One day after Manziel said he can't see down the field because of his stature, both coach Mike Pettine and offensive coordinator John DeFilippo said his height shouldn't matter.
"There's other quarterbacks in this league that are his size and are having some success," DeFilippo said.
"There are other quarterbacks of his stature that have been successful," Pettine said.
Manziel said he stands 5-foot-11½, which is short in a league where most teams want their quarterback to be at least 6-foot-2. Manziel said his height matters because, for instance, the Cincinnati Bengals' defensive ends are 6-7 and 6-9.
But Pettine said that's part of Manziel's learning curve.
"I see part of it as a positive," Pettine said. "The realization is that he's going to have to understand where to move in the pocket to create some throwing lanes. When you study a Drew Brees, you can see that he's not a scrambler but he has great sense in the pocket as far as where to move in relation to who he's throwing to and where the potential throwing lane would be. Russell Wilson is similar in that aspect as well."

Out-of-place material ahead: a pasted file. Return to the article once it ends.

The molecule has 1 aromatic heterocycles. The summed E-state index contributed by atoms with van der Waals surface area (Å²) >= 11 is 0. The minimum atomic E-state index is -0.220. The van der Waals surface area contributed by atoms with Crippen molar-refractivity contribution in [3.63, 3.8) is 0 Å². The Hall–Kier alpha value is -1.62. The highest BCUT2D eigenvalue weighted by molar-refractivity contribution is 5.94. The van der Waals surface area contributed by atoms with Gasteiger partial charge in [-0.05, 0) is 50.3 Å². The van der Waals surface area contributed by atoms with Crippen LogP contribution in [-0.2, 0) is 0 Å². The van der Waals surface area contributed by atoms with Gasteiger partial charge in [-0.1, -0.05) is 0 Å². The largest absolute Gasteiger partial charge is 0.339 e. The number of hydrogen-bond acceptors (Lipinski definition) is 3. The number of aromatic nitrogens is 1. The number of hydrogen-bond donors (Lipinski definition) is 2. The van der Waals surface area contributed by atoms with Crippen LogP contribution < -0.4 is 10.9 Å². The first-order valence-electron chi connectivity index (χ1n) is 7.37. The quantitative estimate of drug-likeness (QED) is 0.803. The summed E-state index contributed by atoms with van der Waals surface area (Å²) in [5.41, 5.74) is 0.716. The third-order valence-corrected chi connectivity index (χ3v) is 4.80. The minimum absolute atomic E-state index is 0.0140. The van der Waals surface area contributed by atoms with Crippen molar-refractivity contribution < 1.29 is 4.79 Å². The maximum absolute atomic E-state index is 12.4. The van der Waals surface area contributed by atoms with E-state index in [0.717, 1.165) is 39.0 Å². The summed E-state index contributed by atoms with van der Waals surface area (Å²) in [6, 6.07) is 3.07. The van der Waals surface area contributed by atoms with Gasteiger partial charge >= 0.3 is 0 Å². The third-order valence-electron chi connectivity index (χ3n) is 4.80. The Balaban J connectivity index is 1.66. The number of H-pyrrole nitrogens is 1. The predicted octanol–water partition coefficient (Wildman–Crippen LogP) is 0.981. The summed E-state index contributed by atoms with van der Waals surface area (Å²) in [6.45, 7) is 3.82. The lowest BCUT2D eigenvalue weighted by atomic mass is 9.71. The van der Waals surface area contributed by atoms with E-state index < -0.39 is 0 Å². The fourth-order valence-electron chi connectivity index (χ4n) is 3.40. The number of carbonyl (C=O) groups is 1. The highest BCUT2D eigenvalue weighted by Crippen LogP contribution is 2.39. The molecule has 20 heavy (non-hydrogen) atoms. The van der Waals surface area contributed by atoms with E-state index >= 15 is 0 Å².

In the loss to Cincinnati, Manziel admitted that there were several easy short throws he missed or did not see. Pettine said reviewing video of the game will help.
"Any quarterback who's in that position has to learn it," Pettine said. "Sometimes the only way to learn it is the live reps and get a sense of the game, and when you get a chance to get to the film and say, 'Wow, that guy is wide-open and I didn't see him.'
"That blind faith or that trust has to be information gathered."
"You keep working," DeFilippo said. "You keep working with him, and you keep being positive because he's still a very young quarterback. You show him what he missed, and he sees it."